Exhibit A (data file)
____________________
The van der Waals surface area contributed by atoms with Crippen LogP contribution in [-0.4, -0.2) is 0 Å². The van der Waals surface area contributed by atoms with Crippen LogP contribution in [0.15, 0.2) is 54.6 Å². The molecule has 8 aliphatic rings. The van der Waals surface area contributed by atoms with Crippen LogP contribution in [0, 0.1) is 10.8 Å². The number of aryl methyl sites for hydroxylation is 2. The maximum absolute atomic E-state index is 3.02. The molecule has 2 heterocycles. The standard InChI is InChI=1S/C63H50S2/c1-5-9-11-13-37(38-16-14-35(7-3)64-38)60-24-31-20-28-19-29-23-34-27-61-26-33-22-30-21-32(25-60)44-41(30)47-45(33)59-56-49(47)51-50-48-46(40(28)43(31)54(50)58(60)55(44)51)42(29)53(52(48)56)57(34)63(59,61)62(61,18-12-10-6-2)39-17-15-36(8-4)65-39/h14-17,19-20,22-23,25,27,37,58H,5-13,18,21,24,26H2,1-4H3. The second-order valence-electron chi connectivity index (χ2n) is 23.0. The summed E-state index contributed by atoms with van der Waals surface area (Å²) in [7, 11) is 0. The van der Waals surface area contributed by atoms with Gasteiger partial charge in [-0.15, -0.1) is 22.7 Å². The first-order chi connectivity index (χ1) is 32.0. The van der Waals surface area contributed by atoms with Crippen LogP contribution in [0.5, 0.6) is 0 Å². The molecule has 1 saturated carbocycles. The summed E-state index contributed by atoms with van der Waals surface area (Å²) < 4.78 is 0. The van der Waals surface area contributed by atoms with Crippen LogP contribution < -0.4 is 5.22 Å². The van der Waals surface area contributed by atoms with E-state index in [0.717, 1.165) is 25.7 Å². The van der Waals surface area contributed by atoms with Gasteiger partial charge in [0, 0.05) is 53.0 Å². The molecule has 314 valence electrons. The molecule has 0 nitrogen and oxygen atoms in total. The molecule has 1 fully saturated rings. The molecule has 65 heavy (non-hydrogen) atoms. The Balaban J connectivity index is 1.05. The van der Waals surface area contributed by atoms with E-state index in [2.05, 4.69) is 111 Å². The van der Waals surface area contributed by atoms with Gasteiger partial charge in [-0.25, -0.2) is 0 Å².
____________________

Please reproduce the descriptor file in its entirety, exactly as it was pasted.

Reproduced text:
The van der Waals surface area contributed by atoms with Crippen LogP contribution in [-0.4, -0.2) is 0 Å². The van der Waals surface area contributed by atoms with Crippen LogP contribution in [0.15, 0.2) is 54.6 Å². The molecule has 8 aliphatic rings. The van der Waals surface area contributed by atoms with Crippen LogP contribution in [0, 0.1) is 10.8 Å². The number of aryl methyl sites for hydroxylation is 2. The maximum absolute atomic E-state index is 3.02. The molecule has 2 heterocycles. The standard InChI is InChI=1S/C63H50S2/c1-5-9-11-13-37(38-16-14-35(7-3)64-38)60-24-31-20-28-19-29-23-34-27-61-26-33-22-30-21-32(25-60)44-41(30)47-45(33)59-56-49(47)51-50-48-46(40(28)43(31)54(50)58(60)55(44)51)42(29)53(52(48)56)57(34)63(59,61)62(61,18-12-10-6-2)39-17-15-36(8-4)65-39/h14-17,19-20,22-23,25,27,37,58H,5-13,18,21,24,26H2,1-4H3. The second-order valence-electron chi connectivity index (χ2n) is 23.0. The summed E-state index contributed by atoms with van der Waals surface area (Å²) in [7, 11) is 0. The van der Waals surface area contributed by atoms with Gasteiger partial charge in [-0.15, -0.1) is 22.7 Å². The first-order chi connectivity index (χ1) is 32.0. The van der Waals surface area contributed by atoms with Crippen LogP contribution in [0.5, 0.6) is 0 Å². The molecule has 1 saturated carbocycles. The summed E-state index contributed by atoms with van der Waals surface area (Å²) < 4.78 is 0. The van der Waals surface area contributed by atoms with Crippen LogP contribution < -0.4 is 5.22 Å². The van der Waals surface area contributed by atoms with E-state index in [0.717, 1.165) is 25.7 Å². The van der Waals surface area contributed by atoms with Gasteiger partial charge in [0, 0.05) is 53.0 Å². The molecule has 314 valence electrons. The molecule has 0 nitrogen and oxygen atoms in total. The molecule has 1 fully saturated rings. The molecule has 65 heavy (non-hydrogen) atoms. The Balaban J connectivity index is 1.05. The van der Waals surface area contributed by atoms with E-state index in [2.05, 4.69) is 111 Å². The van der Waals surface area contributed by atoms with Gasteiger partial charge in [-0.25, -0.2) is 0 Å².